.

And at OS level do that? If I am using docker I need to do that via Dockerfile?

My recommendation is to manage this via Security Groups since they are "stateful" meaning that they track each connection that is made, automatically allowing "responses" to the ephemeral ports, without configuring those rules. For example, you can "DENY" all inbound traffic, and allow TCP 443 for outbound traffic. That does not mean that responses cannot reach the ephemeral port, they indeed can (despite the DENY all inbout traffic), because the Security Group remembers the connection. See more info here:

Security group: Is stateful: Return traffic is automatically allowed, regardless of any rules

Network ACL: Is stateless: Return traffic must be explicitly allowed by rules <-- this is answering the previous question, about ephemeral ports

Regarding the OS and iptables, I would explore first Security Groups which are easier to configure and maintain, at least for the present use case.

  • So in AWS NACL level I should allow all ephemeral port range? And at OS level do that? Hmm if I am using docker I need to do that via Dockerfile? – Jiew Meng Nov 8 '18 at 3:07
  • @JiewMeng, please see my edition regarding your questions. – Robert Nov 8 '18 at 10:25
2

I am just adding my thoughts here based on ECS outbound network experience. Your ECS EC2 has ecs-agent running which is interacting with ECS, CloudWatch APIs continuously. ecs-agent is keep informing about EC2 host status, docker containers running and sending agent logs to above APIs.

The ecs-agent process is interacting with above AWS APIs(443) over specific intervals and that's why source port is keep changing. Here is output of my EC2 server netstat log.

command - netstat -tcp

Proto Recv-Q Send-Q Local Address           Foreign Address         State       PID/Program name    
tcp        0      0 ip-172-31-86-188.:47364 52.46.132.80:https      ESTABLISHED 4188/agent          
tcp        0      0 ip-172-31-86-188.:57190 52.46.132.44:https      ESTABLISHED 4188/agent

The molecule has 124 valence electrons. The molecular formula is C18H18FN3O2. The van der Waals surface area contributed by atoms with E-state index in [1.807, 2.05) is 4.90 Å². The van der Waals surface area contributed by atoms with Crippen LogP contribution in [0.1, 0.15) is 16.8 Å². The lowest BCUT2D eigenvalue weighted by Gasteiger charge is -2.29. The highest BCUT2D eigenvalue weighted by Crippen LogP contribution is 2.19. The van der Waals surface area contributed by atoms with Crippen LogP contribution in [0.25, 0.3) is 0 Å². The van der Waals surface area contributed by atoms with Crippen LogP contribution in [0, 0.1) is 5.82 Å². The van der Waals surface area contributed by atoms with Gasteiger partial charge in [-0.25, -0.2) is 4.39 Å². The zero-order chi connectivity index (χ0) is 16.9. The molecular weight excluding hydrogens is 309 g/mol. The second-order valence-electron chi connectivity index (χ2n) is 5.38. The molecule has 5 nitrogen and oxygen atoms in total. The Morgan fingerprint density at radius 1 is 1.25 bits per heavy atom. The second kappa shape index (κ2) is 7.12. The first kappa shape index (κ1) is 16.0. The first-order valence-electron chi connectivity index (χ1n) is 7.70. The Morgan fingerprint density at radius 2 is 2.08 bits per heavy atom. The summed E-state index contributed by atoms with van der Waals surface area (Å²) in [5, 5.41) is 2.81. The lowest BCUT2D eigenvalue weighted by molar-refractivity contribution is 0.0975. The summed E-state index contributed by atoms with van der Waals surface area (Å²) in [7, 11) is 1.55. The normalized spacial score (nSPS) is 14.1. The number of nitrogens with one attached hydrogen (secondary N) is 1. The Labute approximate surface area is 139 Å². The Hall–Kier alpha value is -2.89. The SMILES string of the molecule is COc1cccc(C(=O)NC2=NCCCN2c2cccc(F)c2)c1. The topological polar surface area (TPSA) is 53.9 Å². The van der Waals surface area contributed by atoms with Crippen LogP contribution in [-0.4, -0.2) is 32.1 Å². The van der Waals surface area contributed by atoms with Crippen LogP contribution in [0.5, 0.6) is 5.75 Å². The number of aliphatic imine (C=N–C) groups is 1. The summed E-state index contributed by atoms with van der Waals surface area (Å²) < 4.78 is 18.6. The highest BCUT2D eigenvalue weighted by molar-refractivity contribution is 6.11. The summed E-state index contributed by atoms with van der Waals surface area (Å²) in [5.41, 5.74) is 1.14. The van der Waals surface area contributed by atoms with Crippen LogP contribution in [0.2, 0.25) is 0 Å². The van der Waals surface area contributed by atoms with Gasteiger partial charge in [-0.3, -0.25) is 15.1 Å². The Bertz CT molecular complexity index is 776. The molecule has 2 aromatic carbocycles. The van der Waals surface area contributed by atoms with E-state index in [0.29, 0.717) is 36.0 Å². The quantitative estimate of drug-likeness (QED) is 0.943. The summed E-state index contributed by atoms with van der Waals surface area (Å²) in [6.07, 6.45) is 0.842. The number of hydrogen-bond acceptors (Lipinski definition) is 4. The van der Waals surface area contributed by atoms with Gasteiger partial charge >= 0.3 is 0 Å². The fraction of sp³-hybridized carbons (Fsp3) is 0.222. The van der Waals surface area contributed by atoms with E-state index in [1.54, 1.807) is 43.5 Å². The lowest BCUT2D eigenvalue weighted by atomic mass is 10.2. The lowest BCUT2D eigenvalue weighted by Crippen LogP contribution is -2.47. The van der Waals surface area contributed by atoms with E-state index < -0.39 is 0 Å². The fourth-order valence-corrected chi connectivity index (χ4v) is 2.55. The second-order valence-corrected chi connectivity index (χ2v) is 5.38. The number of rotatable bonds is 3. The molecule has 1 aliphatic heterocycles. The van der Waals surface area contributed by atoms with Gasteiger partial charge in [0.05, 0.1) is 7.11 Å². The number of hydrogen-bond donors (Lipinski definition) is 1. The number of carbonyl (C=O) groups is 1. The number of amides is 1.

Proto Recv-Q Send-Q Local Address           Foreign Address         State       PID/Program name    
tcp        0      0 ip-172-31-86-188.:57190 52.46.132.44:https      ESTABLISHED 4188/agent          
tcp        0      0 ip-172-31-86-188.:60646 52.46.128.101:https     ESTABLISHED 4188/agent    

For pulling image from ECR, your EC2 just need 443 port of ECR endpoint. All other traffic is something ecs-agent specific about cluster maintenance. Let me know your thoughts based on your EC2 TCP logs and which process is responsible for it.

2

It must be that you have the Dynamic Port Mapping configured for your ECS. It has the default ephemeral port range from 49153 through 65535, and in general, ports below 32768 are outside of the ephemeral port range, hence the randomness of host ports in TCP connections. You do have lower port values, but it must be due to your instance configuration (the default value of ip_local_port_range is most of the time is 32768 - 61000)

Please read the details on how to configure it from here, and the exact point where the port setting is set can be found here

It is possible to configure or set a single port using either set a single port for all connectivity, or edit your port range through /proc/sys/net/ipv4/ip_local_port_range, though it is not recommended to deviate from default range.

Your Answer

By clicking "Post Your Answer", you acknowledge that you have read our updated terms of service, privacy policy and cookie policy, and that your continued use of the website is subject to these policies.

Not the answer you're looking for? Browse other questions tagged or ask your own question.